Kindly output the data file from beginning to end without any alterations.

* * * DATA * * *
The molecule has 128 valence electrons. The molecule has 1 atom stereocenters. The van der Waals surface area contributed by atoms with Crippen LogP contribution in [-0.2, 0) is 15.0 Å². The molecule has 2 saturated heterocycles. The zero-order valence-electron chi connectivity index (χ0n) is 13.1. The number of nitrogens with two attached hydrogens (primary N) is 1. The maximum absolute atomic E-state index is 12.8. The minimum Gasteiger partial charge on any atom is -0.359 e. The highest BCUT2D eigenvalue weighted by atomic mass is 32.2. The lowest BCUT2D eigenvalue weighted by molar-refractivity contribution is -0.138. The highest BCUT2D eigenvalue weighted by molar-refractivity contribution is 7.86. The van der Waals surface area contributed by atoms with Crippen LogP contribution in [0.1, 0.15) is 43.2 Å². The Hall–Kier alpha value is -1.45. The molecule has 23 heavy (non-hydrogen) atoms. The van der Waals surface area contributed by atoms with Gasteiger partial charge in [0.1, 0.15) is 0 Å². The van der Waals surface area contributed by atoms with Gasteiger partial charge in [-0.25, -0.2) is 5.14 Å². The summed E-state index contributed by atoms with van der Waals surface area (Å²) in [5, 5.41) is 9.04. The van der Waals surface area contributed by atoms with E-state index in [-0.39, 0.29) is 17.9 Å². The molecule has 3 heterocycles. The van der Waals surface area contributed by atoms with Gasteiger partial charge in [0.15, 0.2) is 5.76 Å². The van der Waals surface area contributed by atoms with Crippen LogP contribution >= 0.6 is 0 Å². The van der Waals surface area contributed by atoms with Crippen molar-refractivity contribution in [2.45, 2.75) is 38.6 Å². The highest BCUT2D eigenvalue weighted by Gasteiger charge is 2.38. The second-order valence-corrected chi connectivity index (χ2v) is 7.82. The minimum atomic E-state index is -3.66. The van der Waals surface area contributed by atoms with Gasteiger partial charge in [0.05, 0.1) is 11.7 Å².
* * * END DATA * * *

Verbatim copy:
The molecule has 128 valence electrons. The molecule has 1 atom stereocenters. The van der Waals surface area contributed by atoms with Crippen LogP contribution in [-0.2, 0) is 15.0 Å². The molecule has 2 saturated heterocycles. The zero-order valence-electron chi connectivity index (χ0n) is 13.1. The number of nitrogens with two attached hydrogens (primary N) is 1. The maximum absolute atomic E-state index is 12.8. The minimum Gasteiger partial charge on any atom is -0.359 e. The highest BCUT2D eigenvalue weighted by atomic mass is 32.2. The lowest BCUT2D eigenvalue weighted by molar-refractivity contribution is -0.138. The highest BCUT2D eigenvalue weighted by molar-refractivity contribution is 7.86. The van der Waals surface area contributed by atoms with Crippen LogP contribution in [0.1, 0.15) is 43.2 Å². The Hall–Kier alpha value is -1.45. The molecule has 23 heavy (non-hydrogen) atoms. The van der Waals surface area contributed by atoms with Gasteiger partial charge in [0.1, 0.15) is 0 Å². The van der Waals surface area contributed by atoms with Gasteiger partial charge in [-0.25, -0.2) is 5.14 Å². The summed E-state index contributed by atoms with van der Waals surface area (Å²) in [5, 5.41) is 9.04. The van der Waals surface area contributed by atoms with E-state index in [-0.39, 0.29) is 17.9 Å². The molecule has 3 heterocycles. The van der Waals surface area contributed by atoms with Gasteiger partial charge in [0.15, 0.2) is 5.76 Å². The van der Waals surface area contributed by atoms with Crippen LogP contribution >= 0.6 is 0 Å². The van der Waals surface area contributed by atoms with Crippen molar-refractivity contribution in [2.45, 2.75) is 38.6 Å². The highest BCUT2D eigenvalue weighted by Gasteiger charge is 2.38. The second-order valence-corrected chi connectivity index (χ2v) is 7.82. The minimum atomic E-state index is -3.66. The van der Waals surface area contributed by atoms with Gasteiger partial charge in [0.05, 0.1) is 11.7 Å².